Five Great Science Books In 2018

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A Few of the Great Science books of 2018. Photo by Emmanuel Rosado.

It was a solid year for reading non-fiction, especially, science books. Although memoirs and books on Donald Trump ruled the non-fiction bestseller list, some science books were still devoured by many readers across the world. Two thousand eighteen was also the year that saw the posthumous work of famed physicist Stephen Hawkins. From genetics to the links of astrophysics and war, we highlight five great science books in 2018.

Five of the Best Science Books of 2018

5. The Consciousness Instinct by Michael S. Gazzaniga

We already reviewed this book last Sunday. It is still worth noting how great this book is, especially this year. Every time you bring up the topic of consciousness, everyone has an opinion, and you get the feeling that you’re not getting the whole story. The Consciousness Instinct by one of the founders of Cognitive Neuroscience goes in-depth on the history of consciousness, the latest theories and a new way of looking at the Hard Problem.

4. Accessory to War: The Unspoken Alliance Between Astrophysics and The Military by Neil DeGrasse Tyson & Avis Lang.

Last year, everybody’s favorite astrophysicist, Neil DeGrasse Tyson, wowed everybody with his accessible book, Astrophysics for People in a Hurry. Now, in 2018, Tyson gives of a broader piece of work, making the connection between war and his specialty, astrophysics. Tyson goes to every corner in history and gives you a look at how his branch of science has influenced a whole sequence of innovations and in the process, change the world, primarily through war.

3. The Rise and Fall of the Dinosaurs: A New History of a Lost World by Steve Brusatte

The Rise and Fall of Dinosaurs is arguably one of the best books on paleontology, evolution, and history. As Steve Brusatte put it, this is the definitive biography of dinosaurs. Brusetti marvelously describes these prehistoric marbles, while also setting his life experience as a paleontologist up front. The New York Times wrote on the author of this book, “Like Woody Allen’s Zelig, Brusatte is always at the right place at the right time.” If you want to devour complete writing on dinosaurs, you found the right book.

2. She Has Her Mother’s Laugh: The Powers, Perversions, and Potential of Heredity by Carl Zimmer

In 2016, Indian-born American physician, Siddhartha Mukherjee, published the groundbreaking book, The Gene. Now, in 2018, Carl Zimmer gives another detailed writing on genetics. Zimmer explores how we inherit not just from DNA, but other sources, like cells. A history of genetics and epigenetics, with the contributions to many scientific fields and even society, Zimmer’s writes on heredity with a fresh take.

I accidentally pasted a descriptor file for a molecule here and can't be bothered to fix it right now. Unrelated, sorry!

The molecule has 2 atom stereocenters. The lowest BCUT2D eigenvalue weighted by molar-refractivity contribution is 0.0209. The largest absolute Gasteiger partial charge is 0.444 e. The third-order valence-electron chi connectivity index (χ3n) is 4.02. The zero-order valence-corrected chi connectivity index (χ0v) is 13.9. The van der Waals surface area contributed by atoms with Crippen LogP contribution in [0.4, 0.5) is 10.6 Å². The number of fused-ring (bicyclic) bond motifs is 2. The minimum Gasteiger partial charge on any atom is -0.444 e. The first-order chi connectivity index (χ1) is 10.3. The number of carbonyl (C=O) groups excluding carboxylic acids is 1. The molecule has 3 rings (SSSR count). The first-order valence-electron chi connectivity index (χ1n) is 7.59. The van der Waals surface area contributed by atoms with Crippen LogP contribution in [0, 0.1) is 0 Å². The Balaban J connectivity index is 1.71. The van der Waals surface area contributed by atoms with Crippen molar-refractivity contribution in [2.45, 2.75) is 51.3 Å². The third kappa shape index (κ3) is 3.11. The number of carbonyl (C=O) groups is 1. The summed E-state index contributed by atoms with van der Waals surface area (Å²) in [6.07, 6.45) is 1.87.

1. How to Change Your Mind: What the New Science of Psychedelics Teaches Us About Consciousness, Dying, Addiction, Depression and Transcendence by Michael Pollan

Psychedelics had a bad reputation by the closing year of the 1960s. Leave it to journalist and bestselling author, Michael Pollan, to update and break the spell around psychedelics. Pollan brings upfront the story of how psychedelic drugs – some can be found in nature – was a promising field of research, but because of characters like Timothy Leary and Harvard’s Psilocybin Project, it was stopped in its tracks. Pollan explores the powers of psychedelic drugs, especially in therapy, addiction, and depression. Also, it sheds light on how these drugs can alter the brain and shed new light on the mystery of consciousness.

Honorable Mentions

Brief Answers to the Big Questions by Stephen Hawking

Every human on earth tackles these questions in their lifetime, Hawking last writing gives us a glance of what his incredible mind had to offer about the big questions of the universe.

Losing the Nobel Prize: A Story of Cosmology, Ambition, and the Perils of Science’s Highest Honor by Brian Keating

Ever wonder how can someone fail to win the Nobel Prize, primarily when it was almost a reality. Cosmologist, Brian Keating, gives an invigorating account on how the current climate in science, racing for the latest discovery and not giving it enough time for the everyday discoveries, let him and his team, to lose the most important award a scientist can win.

The Disordered Mind: What Unusual Brains Tell Us About Ourselves by Eric Kandel

Nobel laurete, Eric Kandel, came back in 2018 with intriguing writing on the disorders in the mind, their implications and what discoveries are close to finding their cures. There’s no topic that Kandel doesn’t take, here’s a complete review I did about the book.

 

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